Y2Y is working to protect the Upper Columbia for wildlife and climate change resiliency.
Old-growth forests in deep rugged valleys, deep snowpacks on high alpine peaks: the inland temperate rainforest in southeastern British Columbia is special — the only one of its kind in the world.
The headwaters of the transboundary Columbia River are also here, making this an important region in the Y2Y geography, linking the Canadian National Parks in the Rocky Mountains to important conservation areas in the U.S.
What is the threat?
The Upper Columbia hosts healthy grizzly and wolf populations, as well as mountain goats, and its known wolverine habitat. It is also home to one of the larger sub-populations of threatened mountain caribou, one that shows promise of recovery.
Research indicates that the Upper Columbia will be important in the future for climate change resiliency and as a refuge for species of all kinds who will need cooler places to breed.
Climate modeling shows there may be less dramatic changes in temperature and precipitation here in years to come, impacting snow storage and streamflow. Maintaining a consistent climate is critical for caribou that migrate seasonally up and down these mountains, as well as for wolverines who depend on a deep snowpack for raising kits.
Snowpacks are also essential for feeding rivers and streams that are consistent in timing, flow and temperature, important to all aquatic species, including the potential re-introduction of salmon to the upper Columbia Basin.
These incredible natural assets are also what has attracted industry and various adventure tourism and recreation interests to the region.
Threats include forestry impacts from logging and road building, with significant loss of old growth interior cedar hemlock forests. Better management of motorized recreation, including snowmobiles, cat- and heli-skiing as well as people-powered recreation like ski-touring could help minimize impacts on an important ecosystem and improve the future for species such as wolverine and caribou.
How we are accomplishing this?
Our vision for the north Columbia, north/central Selkirk, and north Purcell mountains is fully-functioning ecosystems, protected by a network of connected conservation areas through legal designations recognized by the governments of B.C., Canada, and Indigenous nations.
We’d like to see communities in the region flourish with a conservation-oriented economy, where wealth generated from the local resources and natural assets meets community needs and interests, while supporting the needs of wildlife, water, and wilderness.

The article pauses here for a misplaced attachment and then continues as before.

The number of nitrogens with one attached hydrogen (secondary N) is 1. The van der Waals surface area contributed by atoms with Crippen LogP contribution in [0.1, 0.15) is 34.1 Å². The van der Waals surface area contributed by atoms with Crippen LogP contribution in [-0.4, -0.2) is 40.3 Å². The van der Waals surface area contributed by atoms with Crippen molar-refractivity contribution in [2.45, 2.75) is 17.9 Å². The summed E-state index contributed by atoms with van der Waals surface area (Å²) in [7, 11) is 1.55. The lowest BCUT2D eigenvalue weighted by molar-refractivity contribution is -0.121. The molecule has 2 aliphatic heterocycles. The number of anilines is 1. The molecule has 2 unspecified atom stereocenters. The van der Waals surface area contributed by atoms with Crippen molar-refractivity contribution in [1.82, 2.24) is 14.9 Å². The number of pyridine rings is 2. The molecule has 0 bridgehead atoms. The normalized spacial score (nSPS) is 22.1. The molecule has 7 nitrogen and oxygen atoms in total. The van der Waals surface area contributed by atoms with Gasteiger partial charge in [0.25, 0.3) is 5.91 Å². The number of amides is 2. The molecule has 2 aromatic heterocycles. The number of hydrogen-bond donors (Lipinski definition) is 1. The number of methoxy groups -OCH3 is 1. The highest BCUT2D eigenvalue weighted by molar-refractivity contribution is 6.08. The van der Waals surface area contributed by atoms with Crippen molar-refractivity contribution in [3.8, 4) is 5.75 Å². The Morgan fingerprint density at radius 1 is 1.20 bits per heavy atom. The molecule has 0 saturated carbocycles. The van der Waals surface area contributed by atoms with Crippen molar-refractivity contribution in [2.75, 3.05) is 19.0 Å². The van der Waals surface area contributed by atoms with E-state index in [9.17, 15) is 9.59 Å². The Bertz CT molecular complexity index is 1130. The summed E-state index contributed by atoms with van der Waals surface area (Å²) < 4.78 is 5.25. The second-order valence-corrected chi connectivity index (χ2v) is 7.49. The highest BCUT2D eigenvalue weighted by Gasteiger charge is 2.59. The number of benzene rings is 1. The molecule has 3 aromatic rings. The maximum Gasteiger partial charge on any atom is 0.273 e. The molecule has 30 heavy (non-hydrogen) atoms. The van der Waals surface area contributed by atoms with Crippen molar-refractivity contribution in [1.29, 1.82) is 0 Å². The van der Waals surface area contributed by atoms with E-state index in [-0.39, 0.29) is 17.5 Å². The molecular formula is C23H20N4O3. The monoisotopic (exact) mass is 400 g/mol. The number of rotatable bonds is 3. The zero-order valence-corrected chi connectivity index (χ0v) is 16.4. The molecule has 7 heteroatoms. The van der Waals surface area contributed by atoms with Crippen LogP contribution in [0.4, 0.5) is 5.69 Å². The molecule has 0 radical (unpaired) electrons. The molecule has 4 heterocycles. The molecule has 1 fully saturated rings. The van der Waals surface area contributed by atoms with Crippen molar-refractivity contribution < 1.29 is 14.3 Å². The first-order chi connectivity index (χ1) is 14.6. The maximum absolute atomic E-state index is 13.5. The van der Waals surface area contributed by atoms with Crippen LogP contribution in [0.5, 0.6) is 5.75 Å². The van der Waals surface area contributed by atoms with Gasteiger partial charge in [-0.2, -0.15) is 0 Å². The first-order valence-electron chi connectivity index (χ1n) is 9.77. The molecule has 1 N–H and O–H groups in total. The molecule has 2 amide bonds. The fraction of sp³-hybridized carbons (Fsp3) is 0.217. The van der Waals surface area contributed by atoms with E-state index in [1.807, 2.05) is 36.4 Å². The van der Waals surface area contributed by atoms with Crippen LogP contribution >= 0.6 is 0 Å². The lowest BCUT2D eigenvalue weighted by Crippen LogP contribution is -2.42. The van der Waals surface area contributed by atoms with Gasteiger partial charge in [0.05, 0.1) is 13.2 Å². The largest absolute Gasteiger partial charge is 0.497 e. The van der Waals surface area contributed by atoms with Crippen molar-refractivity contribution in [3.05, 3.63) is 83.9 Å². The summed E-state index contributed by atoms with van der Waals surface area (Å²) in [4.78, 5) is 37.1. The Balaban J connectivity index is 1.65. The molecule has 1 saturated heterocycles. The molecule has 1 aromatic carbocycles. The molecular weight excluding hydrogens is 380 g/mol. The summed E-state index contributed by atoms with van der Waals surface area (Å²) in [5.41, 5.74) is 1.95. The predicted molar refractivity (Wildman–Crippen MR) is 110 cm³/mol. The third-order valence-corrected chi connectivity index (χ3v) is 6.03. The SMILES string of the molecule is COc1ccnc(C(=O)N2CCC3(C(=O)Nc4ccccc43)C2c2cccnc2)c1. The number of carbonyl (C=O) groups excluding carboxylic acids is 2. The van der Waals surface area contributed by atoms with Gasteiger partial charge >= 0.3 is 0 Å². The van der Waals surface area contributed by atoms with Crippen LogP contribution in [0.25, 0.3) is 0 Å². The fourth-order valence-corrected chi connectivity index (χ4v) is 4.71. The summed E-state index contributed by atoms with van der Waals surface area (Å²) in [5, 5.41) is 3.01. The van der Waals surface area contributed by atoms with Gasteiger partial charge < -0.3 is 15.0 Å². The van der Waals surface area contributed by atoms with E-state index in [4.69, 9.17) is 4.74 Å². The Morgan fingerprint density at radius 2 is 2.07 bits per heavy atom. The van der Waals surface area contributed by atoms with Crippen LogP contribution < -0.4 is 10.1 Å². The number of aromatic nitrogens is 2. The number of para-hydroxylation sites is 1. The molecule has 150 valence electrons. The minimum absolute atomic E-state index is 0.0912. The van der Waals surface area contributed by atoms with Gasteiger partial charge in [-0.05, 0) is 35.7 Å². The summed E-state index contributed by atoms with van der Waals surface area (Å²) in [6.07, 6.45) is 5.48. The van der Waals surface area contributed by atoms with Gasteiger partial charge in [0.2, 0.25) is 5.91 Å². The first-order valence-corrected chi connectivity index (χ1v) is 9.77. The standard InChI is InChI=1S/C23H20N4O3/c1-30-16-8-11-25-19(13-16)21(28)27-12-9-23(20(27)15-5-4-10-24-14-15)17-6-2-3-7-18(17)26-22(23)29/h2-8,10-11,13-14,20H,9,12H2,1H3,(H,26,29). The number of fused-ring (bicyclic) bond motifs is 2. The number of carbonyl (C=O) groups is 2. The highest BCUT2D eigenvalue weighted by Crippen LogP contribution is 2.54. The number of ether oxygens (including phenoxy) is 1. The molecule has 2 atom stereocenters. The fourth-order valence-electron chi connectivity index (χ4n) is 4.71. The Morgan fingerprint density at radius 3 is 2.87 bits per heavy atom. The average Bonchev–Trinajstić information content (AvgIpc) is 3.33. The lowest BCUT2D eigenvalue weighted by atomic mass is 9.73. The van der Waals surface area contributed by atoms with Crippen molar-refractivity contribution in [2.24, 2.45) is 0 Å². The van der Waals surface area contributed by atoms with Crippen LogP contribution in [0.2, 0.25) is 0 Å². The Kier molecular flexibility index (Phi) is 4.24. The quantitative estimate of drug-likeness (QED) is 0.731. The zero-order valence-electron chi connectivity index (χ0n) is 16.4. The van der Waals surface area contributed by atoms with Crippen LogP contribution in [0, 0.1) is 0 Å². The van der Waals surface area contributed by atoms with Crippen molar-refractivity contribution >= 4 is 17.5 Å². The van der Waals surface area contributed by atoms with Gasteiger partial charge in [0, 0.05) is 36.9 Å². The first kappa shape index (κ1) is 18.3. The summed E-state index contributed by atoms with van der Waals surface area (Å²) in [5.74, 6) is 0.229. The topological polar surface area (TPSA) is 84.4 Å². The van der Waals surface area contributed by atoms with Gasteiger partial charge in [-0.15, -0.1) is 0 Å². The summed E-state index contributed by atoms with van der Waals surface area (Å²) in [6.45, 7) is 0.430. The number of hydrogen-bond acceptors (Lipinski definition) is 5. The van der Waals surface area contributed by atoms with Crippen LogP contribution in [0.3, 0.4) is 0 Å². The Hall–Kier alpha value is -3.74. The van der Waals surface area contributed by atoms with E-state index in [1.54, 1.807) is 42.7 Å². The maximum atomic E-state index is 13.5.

Read our report, Exploring Emerging Economic Opportunities in the Columbia River Headwaters Region of British Columbia, produced by Gary Bull, professor and department head at the University of British Columbia and Jeremy Williams of ArborVitae Environmental Services.
A research briefing and summary of recommendations is also available.
We seek to accomplish this by working collaboratively with a variety of people, organizations, First Nations, local governments and industries, ultimately achieving a landscape that allows both people and nature to thrive.
“Right now we’re researching wolverines, climate change resiliency, and scenarios for a more sustainable regional economy, and advocating for caribou conservation. Y2Y is working with a diverse set of partners to achieve greater habitat protections, including supporting Indigenous and other conservation proposals for the region.”— Candace Batycki, B.C. and Yukon program director
Who we work with
We engage with local governments, industry and business stakeholders, and recreation groups to discuss and work towards a shared vision for a thriving economy and environment in the Upper Columbia.
Our partners in the region include Bonanza Biodiversity Corridor Working Group, Friends of the Lardeau, North Columbia Environmental Society, Okanagan Indian Band, Valhalla Wilderness Society, West Kootenay EcoSociety, Wildsight, Willet Wilderness Forever, and several wildlife biologists.
How you can help
Protect the ancient giants
The habitat, wildlife and people living in and near the inland temperate rainforest depend on you. Tell B.C. you want strong action to protect our old growth, including the inland temperate rainforest.
Latest news and updates
- Media release: Pinpointing and prioritizing places in British Columbia to protect, Mar. 30, 2021
- Entering Ethical Space: Land-based reconciliation in the Kootenay-Columbia
- Got an eye for wildlife?
- Sharing B.C.’s backcountry with fellow snow lovers
- Media release: British Columbia’s old growth trees still on the chopping block, Sept. 15, 2020
- Media release: Funding to help drive much-needed research into recreation in B.C., Alberta, July 29, 2020
Header photo: Hiking in the old-growth forests of the Upper Columbia, Douglas Thorburn